Let’s do a tally shall we?
Number of people on the trip to Indonesia: 12
Number of outright fights spawned by living so close together: 0
Number of people crammed into a 12-person van: 19 (including luggage and food for 10 days.)
Number of rivers visited: 2
Number of beaches visited: 4
Number of trees climbed: 1 nice coconut tree
Number of people saved: Approximately 12
Number of lives changed: I’ll never know in this lifetime
I’m trying my hardest to get my fingers to frame the words necessary to describe Indonesia and all that took place, but where do you even begin to describe such an experience? I’ll start off by saying that I think I was impacted more than the people I went to minister to. That is not always the case, but God spoke to me in such a real way while I was there.
Our whole group spent a lot of time talking about dreaming, and what society truly thinks of people who dare to conjure up a world beyond their current existence. In Indonesia, people don’t dream. Government corruption and poverty have them in such a state that they can’t imagine a life beyond their simple village, where they get married, have kids, wash clothes, farm for rice, subsist, and eventually die. One of our girls would ask a village girl what she dreamed for herself, and the response, instead of a coy smile and a list of things she wishes to be, was often hurt anger. Because this girl knew that her fate was sealed: marriage and kids, living and dying in the same village.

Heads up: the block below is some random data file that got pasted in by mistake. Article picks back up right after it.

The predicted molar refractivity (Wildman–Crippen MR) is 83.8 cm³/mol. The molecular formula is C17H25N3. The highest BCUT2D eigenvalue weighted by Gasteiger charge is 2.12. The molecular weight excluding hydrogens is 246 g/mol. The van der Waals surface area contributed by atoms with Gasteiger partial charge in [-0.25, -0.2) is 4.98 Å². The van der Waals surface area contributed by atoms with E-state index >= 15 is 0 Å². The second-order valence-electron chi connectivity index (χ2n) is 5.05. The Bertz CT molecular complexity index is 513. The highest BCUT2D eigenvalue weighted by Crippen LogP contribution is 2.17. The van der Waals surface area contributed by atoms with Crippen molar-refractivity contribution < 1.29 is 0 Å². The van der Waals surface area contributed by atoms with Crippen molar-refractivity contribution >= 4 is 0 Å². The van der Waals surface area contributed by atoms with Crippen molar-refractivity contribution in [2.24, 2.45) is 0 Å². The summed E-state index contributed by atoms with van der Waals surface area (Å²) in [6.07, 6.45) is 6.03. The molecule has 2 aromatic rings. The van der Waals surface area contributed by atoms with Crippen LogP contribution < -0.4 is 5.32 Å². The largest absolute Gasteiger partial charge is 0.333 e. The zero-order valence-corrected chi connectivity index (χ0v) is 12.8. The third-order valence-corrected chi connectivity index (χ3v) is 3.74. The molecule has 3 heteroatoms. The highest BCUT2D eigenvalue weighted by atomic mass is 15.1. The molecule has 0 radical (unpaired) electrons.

We think we have it so much better, but we started thinking about it, and we had to wonder, is that really the case? We are encouraged to dream as children, and dream big. Then as we get older, we have to narrow it down, pick something practical and realistic for our skill level. Choose something that makes money, and you’re set for life. Pick art history, and people look at you funny. Then you get in a job, and start creating car payments, mortgages. You need health insurance, because who would walk around without it, right?
Then God comes knocking. He asks you to give it all up, to be a missionary, or surrender to a calling bigger than your job and your car and everything you own. You tell people what you think the Lord is telling you, and they look at you like you’re off your rocker. Why would you give it all up? they ask. You’ve got to quit dreaming and get in the real world, make some money, and be responsible for yourself. You have a dream, and it gets stifled out by cultural expectations. So was it worth it to dream in the first place, to dare to go beyond what is required, and get what is imagined and longed for? If we don’t take the dreams that God has given us and put them into action, maybe we’d be better off in a village, where we don’t have to dream at all.